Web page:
One of my favorite all-time comic book superheroes flourished in the decade before I was born. A spunky orphan boy who was the world’s youngest radio newscaster met a wizard named Shazam who gave the boy the power to switch places with the awesome Captain Marvel simply by saying the wizard’s name, which was an acronym that stood for the wisdom of Solomon, the strength of Hercules, the stamina of Atlas, the power of Zeus, the courage of Achilles, and the speed of Mercury. Continue reading “Shazam! It’s Captain Marvel”
The Printer. The Librarian. The Disk Jockey. Three denizens of Sunset Electronica, a story or novel or series of stories or novels for which I have a premise, a setting, but no story to tell.
They all preside over electric or electronic devices but old ones, built before computers were installed and equipped with tracking devices. The press was just a big machine – so was the turntable, and the book.
We can add The Mechanic to our cast of characters. And The Tracker, a hunter who does not depend on electronics to find fish or deer. They are the Keepers of the Old Ways, regarded with awe now but once with bemusement, for of what use were the Old Ways in a digital utopia? Continue reading “A premise in search of a story”
Click this link to discover an article that should be required reading for everyone who loves literature.
It’s also for everyone who asks to ban The Adventures of Huckleberry Finn because Huck uses the “N-word” to describe his friend Jim, for everyone who refuses to enjoy old movies or read any book more than 10 minutes old because the ancient artist’s point of view is abhorrent seen through our modern eyes.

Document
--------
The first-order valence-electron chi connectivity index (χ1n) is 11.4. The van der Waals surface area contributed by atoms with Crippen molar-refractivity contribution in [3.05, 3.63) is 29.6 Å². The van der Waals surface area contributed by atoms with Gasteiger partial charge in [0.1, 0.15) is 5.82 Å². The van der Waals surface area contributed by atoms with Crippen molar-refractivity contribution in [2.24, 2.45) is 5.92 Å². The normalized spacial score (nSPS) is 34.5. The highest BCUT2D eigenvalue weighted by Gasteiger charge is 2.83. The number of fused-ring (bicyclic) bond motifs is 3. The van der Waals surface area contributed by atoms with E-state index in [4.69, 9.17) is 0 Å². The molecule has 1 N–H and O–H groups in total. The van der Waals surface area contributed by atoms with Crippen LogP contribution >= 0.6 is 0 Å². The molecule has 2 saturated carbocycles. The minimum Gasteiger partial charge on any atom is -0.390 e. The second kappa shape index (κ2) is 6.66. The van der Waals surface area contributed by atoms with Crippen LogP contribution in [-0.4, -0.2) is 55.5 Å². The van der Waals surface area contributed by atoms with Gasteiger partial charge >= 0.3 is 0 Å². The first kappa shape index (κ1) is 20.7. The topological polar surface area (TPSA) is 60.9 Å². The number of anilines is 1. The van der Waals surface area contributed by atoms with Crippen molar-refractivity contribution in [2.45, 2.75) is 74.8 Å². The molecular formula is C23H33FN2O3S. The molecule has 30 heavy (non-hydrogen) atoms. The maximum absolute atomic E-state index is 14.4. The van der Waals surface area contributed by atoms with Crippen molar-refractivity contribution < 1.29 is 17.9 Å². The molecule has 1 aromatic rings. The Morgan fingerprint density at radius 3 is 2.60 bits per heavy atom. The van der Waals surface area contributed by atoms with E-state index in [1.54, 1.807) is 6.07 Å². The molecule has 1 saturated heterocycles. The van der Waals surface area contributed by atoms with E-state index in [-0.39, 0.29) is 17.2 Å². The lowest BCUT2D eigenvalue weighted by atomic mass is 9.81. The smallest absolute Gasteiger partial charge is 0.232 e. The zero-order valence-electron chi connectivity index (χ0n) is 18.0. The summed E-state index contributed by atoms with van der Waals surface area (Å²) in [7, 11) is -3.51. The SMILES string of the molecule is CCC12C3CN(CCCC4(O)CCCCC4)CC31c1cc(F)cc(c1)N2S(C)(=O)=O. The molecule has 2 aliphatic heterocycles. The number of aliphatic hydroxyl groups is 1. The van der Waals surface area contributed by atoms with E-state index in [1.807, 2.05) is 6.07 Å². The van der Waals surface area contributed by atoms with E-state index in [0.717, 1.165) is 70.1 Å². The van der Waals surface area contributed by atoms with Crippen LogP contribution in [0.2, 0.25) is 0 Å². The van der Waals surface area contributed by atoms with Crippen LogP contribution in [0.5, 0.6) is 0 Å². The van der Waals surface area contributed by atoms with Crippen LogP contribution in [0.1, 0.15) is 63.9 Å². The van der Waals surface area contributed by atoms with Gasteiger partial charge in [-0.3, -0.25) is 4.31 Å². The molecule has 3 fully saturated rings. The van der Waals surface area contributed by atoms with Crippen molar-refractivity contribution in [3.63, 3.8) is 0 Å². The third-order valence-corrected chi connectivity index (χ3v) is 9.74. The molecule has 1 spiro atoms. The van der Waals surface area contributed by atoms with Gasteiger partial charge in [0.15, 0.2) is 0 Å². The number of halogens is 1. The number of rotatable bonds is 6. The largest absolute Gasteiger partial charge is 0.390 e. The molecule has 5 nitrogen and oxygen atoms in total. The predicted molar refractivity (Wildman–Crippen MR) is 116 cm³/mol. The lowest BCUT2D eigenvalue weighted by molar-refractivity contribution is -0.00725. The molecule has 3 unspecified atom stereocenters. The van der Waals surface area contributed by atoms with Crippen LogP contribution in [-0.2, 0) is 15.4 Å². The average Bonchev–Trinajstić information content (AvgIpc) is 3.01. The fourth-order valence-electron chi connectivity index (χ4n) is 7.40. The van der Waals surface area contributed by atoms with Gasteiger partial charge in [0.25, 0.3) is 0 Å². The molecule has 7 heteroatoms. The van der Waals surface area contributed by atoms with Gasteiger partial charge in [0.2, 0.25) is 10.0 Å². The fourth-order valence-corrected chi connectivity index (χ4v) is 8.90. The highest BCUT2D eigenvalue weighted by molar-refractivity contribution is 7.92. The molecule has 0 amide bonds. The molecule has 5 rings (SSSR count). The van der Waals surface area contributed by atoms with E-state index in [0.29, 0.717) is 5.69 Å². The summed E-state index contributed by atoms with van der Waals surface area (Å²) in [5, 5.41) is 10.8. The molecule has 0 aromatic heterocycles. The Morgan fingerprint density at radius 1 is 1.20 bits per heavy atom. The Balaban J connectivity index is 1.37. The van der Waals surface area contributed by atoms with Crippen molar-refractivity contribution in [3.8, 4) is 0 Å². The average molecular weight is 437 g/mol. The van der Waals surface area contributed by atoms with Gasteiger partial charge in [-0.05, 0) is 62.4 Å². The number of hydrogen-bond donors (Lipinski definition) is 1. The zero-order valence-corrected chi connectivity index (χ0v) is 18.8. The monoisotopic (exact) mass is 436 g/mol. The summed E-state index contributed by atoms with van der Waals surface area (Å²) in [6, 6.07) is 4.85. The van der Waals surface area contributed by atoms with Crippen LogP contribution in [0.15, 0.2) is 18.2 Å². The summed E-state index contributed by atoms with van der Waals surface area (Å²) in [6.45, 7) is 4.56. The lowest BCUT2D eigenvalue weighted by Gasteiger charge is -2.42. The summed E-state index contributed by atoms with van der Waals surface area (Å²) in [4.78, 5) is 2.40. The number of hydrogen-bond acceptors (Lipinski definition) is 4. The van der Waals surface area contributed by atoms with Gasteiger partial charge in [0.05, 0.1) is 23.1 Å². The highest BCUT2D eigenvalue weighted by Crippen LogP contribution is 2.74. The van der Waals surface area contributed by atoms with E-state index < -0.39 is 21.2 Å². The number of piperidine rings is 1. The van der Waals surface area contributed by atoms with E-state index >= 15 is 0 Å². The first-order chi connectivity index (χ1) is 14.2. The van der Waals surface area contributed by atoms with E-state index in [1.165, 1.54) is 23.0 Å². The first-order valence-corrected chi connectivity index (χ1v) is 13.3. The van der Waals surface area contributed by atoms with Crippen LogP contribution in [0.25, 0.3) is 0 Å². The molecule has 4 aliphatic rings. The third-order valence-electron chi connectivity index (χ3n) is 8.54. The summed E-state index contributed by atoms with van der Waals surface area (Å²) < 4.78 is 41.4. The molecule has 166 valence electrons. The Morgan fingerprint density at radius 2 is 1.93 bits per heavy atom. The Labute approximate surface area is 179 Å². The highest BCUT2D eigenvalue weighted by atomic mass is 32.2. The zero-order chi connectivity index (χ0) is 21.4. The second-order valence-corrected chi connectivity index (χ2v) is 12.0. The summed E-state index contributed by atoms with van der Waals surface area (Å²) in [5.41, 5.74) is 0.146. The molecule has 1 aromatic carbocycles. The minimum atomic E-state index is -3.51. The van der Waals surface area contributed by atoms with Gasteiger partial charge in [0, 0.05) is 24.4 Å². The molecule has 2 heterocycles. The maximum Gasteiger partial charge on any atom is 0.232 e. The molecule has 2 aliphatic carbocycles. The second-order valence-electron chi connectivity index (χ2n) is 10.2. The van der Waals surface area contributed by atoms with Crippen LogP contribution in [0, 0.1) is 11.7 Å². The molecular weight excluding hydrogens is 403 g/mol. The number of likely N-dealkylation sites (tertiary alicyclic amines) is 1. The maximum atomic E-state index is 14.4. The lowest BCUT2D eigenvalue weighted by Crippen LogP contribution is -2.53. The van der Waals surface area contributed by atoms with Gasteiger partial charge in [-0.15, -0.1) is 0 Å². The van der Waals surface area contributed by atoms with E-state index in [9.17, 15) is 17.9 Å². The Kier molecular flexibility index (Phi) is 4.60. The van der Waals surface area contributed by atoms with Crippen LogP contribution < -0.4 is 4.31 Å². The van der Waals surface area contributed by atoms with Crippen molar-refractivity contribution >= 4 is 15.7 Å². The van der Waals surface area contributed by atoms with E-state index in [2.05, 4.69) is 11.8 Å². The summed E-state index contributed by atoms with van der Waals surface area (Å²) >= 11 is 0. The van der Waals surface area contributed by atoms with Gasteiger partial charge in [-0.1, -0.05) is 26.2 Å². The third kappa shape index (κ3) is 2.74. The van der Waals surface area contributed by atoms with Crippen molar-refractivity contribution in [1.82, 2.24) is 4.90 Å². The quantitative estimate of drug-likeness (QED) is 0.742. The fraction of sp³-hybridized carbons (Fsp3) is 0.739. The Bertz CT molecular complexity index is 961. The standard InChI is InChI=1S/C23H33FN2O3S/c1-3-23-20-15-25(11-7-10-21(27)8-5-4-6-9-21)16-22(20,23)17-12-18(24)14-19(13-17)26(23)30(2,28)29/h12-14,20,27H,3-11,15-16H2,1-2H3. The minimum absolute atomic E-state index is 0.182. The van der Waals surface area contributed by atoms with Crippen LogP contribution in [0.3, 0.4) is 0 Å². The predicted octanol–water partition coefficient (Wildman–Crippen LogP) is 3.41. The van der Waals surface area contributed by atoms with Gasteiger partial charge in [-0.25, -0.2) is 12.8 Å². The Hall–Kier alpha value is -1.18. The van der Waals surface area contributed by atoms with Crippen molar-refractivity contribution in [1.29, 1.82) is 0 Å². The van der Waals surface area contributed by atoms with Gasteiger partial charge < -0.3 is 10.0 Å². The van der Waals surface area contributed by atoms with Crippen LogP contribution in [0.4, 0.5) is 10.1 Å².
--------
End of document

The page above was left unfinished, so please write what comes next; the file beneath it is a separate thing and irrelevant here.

It’s as if we imagine an old book to be a time machine that brings the writer to us. We buy a book and take it home, and the writer appears before us, asking to be admitted into our company. If we find that the writer’s views are ethnocentric or sexist or racist, we reject the application, and we bar his or her entry into the present.
As the student had put it, I don’t want anyone like that in my house.
I think we’d all be better readers if we realized that it isn’t the writer who’s the time traveler. It’s the reader. When we pick up an old novel, we’re not bringing the novelist into our world and deciding whether he or she is enlightened enough to belong here; we’re journeying into the novelist’s world and taking a look around.
The difference in perspective, the clarification of who exactly is doing the traveling, might lead to a different kind of reading experience.
Please, for your own sake, read the article.
found on the internet … that is all.
So. Steve Ditko.
I am privileged to have lived in those days before it got all big and corporate, when Marvel Comics was a secret shared by a relative handful of kids who had discovered there was more to comic books than Superman’s Pal getting turned into a giant sea turtle.
And in those days, there really was only one great debate: Continue reading “Ditko Lives.”
Harlan Ellison died the other day, and the world grew more dull. I, of course, never met the man, but when I encountered his words I never failed to learn something, to be entertained, and/or to gain some insight into the human condition.
Oh, enough of that – the man was a hero to anyone who loves to see bullshit called out, grabbed by the throat and humiliated.
And he was, as the blurb on the cover to his collection Strange Wine, asserted, someone who “just could be the best short story writer alive today.” At least until Thursday. Continue reading “I have been dying of thirst in the ocean for lack of strange wine”
I don’t have the patience for painting, so here’s an iPhone still life.